Big Ten: 20120712 Freeh Report

Top PSU recruit in 'holding pattern'

July, 22, 2012
From ESPN Recruiting Nation:
The father of Penn State-committed and No. 1-rated quarterback prospect Christian Hackenberg reiterated his confidence Sunday in the football program as the NCAA prepares to announce sanctions against the school.

At the Elite 11 finals here with his son, Erick Hackenberg said that he and Christian spoke with Penn State coaches last week.

First-year Penn State coach Bill O'Brien and recruiting coordinator Charles London remained optimistic, Erick Hackenberg said, in talking with he and Christian after PSU officials met with the NCAA in the past few days.

Christian Hackenberg, a 6-foot-4, 212-pound rising senior at Fork Union (Va.) Military Academy, pledged five months ago to sign with O'Brien and the Nittany Lions next February as part of their 2013 recruiting class.

"It's very important, in our eyes, just to see how it plays out," Erick Hackenberg said. "A lot of people would walk away from it. That's not us. You don't want to walk into the firing line, but this is example of a time where you don't base your decision off the immediate reaction."
Continue reading here.
The NCAA has scheduled a news conference Monday to announce "corrective and punitive measures" for Penn State.

NCAA president Mark Emmert and Ed Ray, chair of the NCAA's executive committee and president of Oregon State University president, will address reporters at 9 a.m. Monday at NCAA headquarters in Indianapolis.

A high-level NCAA source tells that Monday's announcement would be "significant," although the source couldn't confirm whether the NCAA and Penn State had reached an agreement on penalties.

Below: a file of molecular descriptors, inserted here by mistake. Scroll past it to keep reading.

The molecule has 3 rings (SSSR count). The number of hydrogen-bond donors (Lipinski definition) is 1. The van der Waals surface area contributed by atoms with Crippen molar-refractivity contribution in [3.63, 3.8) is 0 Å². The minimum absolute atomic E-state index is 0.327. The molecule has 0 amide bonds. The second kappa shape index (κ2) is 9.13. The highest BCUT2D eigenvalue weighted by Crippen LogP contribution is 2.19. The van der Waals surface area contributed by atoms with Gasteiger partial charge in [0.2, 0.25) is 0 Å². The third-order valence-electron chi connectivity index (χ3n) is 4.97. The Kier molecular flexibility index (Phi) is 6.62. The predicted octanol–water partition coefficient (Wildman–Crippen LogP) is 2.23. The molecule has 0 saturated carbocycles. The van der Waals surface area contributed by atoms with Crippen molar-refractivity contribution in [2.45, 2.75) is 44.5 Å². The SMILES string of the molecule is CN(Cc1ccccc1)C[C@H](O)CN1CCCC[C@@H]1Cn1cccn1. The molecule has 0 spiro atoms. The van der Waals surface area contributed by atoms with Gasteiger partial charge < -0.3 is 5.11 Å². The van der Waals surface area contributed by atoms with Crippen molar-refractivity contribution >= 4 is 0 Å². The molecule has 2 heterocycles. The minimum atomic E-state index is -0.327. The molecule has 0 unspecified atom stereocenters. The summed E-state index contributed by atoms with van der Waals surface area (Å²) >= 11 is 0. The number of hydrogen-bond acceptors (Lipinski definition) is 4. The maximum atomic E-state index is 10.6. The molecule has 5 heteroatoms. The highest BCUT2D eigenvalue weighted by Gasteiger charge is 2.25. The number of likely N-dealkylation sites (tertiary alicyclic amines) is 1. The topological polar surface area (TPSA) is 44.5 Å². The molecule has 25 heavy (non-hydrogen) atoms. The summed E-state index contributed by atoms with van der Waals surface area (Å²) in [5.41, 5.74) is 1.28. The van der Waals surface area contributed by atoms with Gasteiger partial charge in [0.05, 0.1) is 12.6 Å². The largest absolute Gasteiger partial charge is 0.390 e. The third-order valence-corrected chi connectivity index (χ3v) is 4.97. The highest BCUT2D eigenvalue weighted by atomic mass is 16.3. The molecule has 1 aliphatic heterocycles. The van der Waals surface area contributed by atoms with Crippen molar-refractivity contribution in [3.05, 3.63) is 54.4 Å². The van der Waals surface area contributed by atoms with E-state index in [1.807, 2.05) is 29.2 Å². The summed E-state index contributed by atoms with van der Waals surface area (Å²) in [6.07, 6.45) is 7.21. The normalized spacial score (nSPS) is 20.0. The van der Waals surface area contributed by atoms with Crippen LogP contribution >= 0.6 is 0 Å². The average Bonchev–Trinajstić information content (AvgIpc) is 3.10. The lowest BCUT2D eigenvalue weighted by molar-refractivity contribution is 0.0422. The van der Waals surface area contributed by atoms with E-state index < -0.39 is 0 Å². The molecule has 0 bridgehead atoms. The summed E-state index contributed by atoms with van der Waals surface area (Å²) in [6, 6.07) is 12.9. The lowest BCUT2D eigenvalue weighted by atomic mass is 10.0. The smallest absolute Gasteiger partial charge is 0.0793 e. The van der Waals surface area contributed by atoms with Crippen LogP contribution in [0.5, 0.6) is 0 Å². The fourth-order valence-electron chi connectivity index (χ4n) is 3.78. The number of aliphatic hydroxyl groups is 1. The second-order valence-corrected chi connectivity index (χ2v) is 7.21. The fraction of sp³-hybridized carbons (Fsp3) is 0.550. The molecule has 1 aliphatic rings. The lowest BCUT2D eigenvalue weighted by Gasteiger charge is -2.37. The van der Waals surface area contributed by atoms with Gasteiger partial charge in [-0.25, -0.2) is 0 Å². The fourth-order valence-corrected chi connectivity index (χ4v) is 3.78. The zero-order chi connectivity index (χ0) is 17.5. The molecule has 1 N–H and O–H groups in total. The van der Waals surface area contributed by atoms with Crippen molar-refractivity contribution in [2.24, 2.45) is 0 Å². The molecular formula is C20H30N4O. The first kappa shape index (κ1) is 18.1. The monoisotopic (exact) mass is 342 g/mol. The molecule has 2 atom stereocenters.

Colleague Joe Schad reports that the NCAA's board granted Emmert unprecedented authority to impose penalties rather than going through the normal infractions process. The penalties will be severe, Schad reports, and could include a postseason ban and scholarship losses. While the so-called "death penalty" is unlikely to be imposed, the penalties could be more severe in the long term.

The sanctions aren't self-imposed or negotiated, Schad reports.

Needless to say, this is a highly unusual step in an highly unusual case. Typically, NCAA infractions cases are drawn out, featuring letters, responses and hearings. The only official action taken regarding Penn State and the child sex abuse scandal is a letter Emmert send to Penn State president Rodney Erickson back in November. Erickson said last week he would respond to Emmert within days.

Emmert told PBS last week that major sanctions, including the so-called "death penalty," remain on the table for Penn State. If this is any sort of joint agreement, it makes sense for Penn State to be proactive and not simply let Emmert or the Big Ten drop the hammer.

Much more to come.
For decades and decades, Joe Paterno belonged to Penn State. Since November 2001, so did the Joe Paterno statue.

Paterno's fame extended far beyond Happy Valley, as college football fans and even non-fans marveled at his win-loss record, his "Grand Experiment," his longevity and his backstory. But the man made the most profound impact on the campus and in the area where he coached football for 61 years. To students and residents of the region, he was their coach, their father, their grandfather, their hero.

[+] EnlargeJoe Paterno
Michael R. Sisak/Icon SMIA fixture outside Beaver Stadium for more than a decade, the statue of Joe Paterno was removed on Sunday.
Never was this clearer than in the past 10 days, as Penn State weighed whether to remove the Paterno statue outside Beaver Stadium in the wake of the Freeh report, which found Paterno culpable in an extensive cover-up surrounding the Jerry Sandusky sex abuse scandal. Paterno supporters visited the statue, left flower bouquets and notes, and snapped countless pictures, often mimicking the statue's pose -- one finger raised.

Several of the statue visitors I spoke to on my recent visit to State College not only voiced their support for the statue to remain but also said the decision on its future is, unquestionably, a Penn State decision. They acknowledged the mistakes Paterno made in the cover-up and the overwhelming sentiment outside the Penn State community to remove the statue immediately. But external pressure didn't matter. Joe Paterno was Penn State, they said. Penn State, and no other judge or jury, should decide the statue's fate.